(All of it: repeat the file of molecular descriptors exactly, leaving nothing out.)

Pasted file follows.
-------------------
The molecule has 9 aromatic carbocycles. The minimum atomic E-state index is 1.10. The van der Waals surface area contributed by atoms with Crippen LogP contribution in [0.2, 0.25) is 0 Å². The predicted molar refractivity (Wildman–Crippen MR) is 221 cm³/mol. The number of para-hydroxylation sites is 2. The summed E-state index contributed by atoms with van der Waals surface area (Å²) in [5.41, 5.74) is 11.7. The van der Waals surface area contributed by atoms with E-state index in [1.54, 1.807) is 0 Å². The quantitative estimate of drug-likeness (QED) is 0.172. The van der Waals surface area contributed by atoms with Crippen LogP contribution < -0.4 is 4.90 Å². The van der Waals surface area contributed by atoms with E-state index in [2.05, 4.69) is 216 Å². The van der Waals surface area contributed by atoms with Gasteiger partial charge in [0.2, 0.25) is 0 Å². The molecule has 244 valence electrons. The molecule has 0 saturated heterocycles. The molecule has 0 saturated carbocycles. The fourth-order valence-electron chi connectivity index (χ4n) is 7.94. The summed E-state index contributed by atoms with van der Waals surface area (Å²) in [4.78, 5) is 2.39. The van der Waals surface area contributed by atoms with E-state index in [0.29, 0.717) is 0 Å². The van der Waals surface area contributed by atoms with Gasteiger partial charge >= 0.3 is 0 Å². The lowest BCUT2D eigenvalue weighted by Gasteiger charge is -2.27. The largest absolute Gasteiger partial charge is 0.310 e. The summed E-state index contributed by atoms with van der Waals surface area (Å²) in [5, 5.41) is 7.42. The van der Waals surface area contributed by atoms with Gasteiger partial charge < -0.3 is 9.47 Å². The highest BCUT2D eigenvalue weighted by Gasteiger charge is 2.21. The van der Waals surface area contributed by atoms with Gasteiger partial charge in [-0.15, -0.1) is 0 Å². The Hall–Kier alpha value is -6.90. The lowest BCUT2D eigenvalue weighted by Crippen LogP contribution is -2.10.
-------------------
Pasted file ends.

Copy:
The molecule has 9 aromatic carbocycles. The minimum atomic E-state index is 1.10. The van der Waals surface area contributed by atoms with Crippen LogP contribution in [0.2, 0.25) is 0 Å². The predicted molar refractivity (Wildman–Crippen MR) is 221 cm³/mol. The number of para-hydroxylation sites is 2. The summed E-state index contributed by atoms with van der Waals surface area (Å²) in [5.41, 5.74) is 11.7. The van der Waals surface area contributed by atoms with E-state index in [1.54, 1.807) is 0 Å². The quantitative estimate of drug-likeness (QED) is 0.172. The van der Waals surface area contributed by atoms with Crippen LogP contribution < -0.4 is 4.90 Å². The van der Waals surface area contributed by atoms with E-state index in [2.05, 4.69) is 216 Å². The van der Waals surface area contributed by atoms with Gasteiger partial charge in [0.2, 0.25) is 0 Å². The molecule has 244 valence electrons. The molecule has 0 saturated heterocycles. The molecule has 0 saturated carbocycles. The fourth-order valence-electron chi connectivity index (χ4n) is 7.94. The summed E-state index contributed by atoms with van der Waals surface area (Å²) in [4.78, 5) is 2.39. The van der Waals surface area contributed by atoms with E-state index in [0.29, 0.717) is 0 Å². The van der Waals surface area contributed by atoms with Gasteiger partial charge >= 0.3 is 0 Å². The lowest BCUT2D eigenvalue weighted by Gasteiger charge is -2.27. The largest absolute Gasteiger partial charge is 0.310 e. The summed E-state index contributed by atoms with van der Waals surface area (Å²) in [5, 5.41) is 7.42. The van der Waals surface area contributed by atoms with Gasteiger partial charge < -0.3 is 9.47 Å². The highest BCUT2D eigenvalue weighted by Gasteiger charge is 2.21. The van der Waals surface area contributed by atoms with Gasteiger partial charge in [-0.15, -0.1) is 0 Å². The Hall–Kier alpha value is -6.90. The lowest BCUT2D eigenvalue weighted by Crippen LogP contribution is -2.10.